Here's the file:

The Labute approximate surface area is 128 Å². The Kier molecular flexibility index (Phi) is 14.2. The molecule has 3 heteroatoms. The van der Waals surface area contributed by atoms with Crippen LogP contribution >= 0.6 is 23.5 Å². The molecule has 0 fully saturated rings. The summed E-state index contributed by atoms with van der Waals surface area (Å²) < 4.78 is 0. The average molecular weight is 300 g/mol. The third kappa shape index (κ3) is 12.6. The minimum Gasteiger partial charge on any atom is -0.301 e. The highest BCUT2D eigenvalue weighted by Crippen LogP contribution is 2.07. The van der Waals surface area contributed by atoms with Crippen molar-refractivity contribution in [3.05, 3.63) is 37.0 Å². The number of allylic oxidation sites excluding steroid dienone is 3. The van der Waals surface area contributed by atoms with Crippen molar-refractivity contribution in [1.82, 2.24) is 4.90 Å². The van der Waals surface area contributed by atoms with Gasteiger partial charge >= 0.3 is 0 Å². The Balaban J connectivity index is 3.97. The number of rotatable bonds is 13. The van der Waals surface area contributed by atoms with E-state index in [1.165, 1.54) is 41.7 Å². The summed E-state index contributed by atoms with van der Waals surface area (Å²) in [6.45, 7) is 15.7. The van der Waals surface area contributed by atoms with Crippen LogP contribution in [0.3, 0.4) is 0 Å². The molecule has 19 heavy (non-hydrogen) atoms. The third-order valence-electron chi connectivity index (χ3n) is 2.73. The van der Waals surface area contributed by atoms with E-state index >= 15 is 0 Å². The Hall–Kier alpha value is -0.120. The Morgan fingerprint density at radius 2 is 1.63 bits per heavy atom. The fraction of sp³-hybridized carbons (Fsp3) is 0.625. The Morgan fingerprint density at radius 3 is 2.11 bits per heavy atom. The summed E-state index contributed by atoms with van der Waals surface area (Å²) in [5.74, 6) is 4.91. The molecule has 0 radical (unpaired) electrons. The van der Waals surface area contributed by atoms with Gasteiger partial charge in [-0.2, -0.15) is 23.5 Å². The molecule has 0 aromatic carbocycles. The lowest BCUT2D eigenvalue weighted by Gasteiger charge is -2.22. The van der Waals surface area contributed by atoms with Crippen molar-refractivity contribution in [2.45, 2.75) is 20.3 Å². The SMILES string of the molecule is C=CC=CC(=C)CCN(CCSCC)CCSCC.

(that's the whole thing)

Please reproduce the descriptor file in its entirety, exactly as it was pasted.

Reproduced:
The Labute approximate surface area is 128 Å². The Kier molecular flexibility index (Phi) is 14.2. The molecule has 3 heteroatoms. The van der Waals surface area contributed by atoms with Crippen LogP contribution >= 0.6 is 23.5 Å². The molecule has 0 fully saturated rings. The summed E-state index contributed by atoms with van der Waals surface area (Å²) < 4.78 is 0. The average molecular weight is 300 g/mol. The third kappa shape index (κ3) is 12.6. The minimum Gasteiger partial charge on any atom is -0.301 e. The highest BCUT2D eigenvalue weighted by Crippen LogP contribution is 2.07. The van der Waals surface area contributed by atoms with Crippen molar-refractivity contribution in [3.05, 3.63) is 37.0 Å². The number of allylic oxidation sites excluding steroid dienone is 3. The van der Waals surface area contributed by atoms with Crippen molar-refractivity contribution in [1.82, 2.24) is 4.90 Å². The van der Waals surface area contributed by atoms with Gasteiger partial charge >= 0.3 is 0 Å². The Balaban J connectivity index is 3.97. The number of rotatable bonds is 13. The van der Waals surface area contributed by atoms with E-state index in [1.165, 1.54) is 41.7 Å². The summed E-state index contributed by atoms with van der Waals surface area (Å²) in [6.45, 7) is 15.7. The van der Waals surface area contributed by atoms with Crippen LogP contribution in [0.3, 0.4) is 0 Å². The molecule has 19 heavy (non-hydrogen) atoms. The third-order valence-electron chi connectivity index (χ3n) is 2.73. The van der Waals surface area contributed by atoms with E-state index >= 15 is 0 Å². The Hall–Kier alpha value is -0.120. The Morgan fingerprint density at radius 2 is 1.63 bits per heavy atom. The fraction of sp³-hybridized carbons (Fsp3) is 0.625. The Morgan fingerprint density at radius 3 is 2.11 bits per heavy atom. The summed E-state index contributed by atoms with van der Waals surface area (Å²) in [5.74, 6) is 4.91. The molecule has 0 radical (unpaired) electrons. The van der Waals surface area contributed by atoms with Gasteiger partial charge in [-0.2, -0.15) is 23.5 Å². The molecule has 0 aromatic carbocycles. The lowest BCUT2D eigenvalue weighted by Gasteiger charge is -2.22. The van der Waals surface area contributed by atoms with Crippen molar-refractivity contribution in [2.45, 2.75) is 20.3 Å². The SMILES string of the molecule is C=CC=CC(=C)CCN(CCSCC)CCSCC.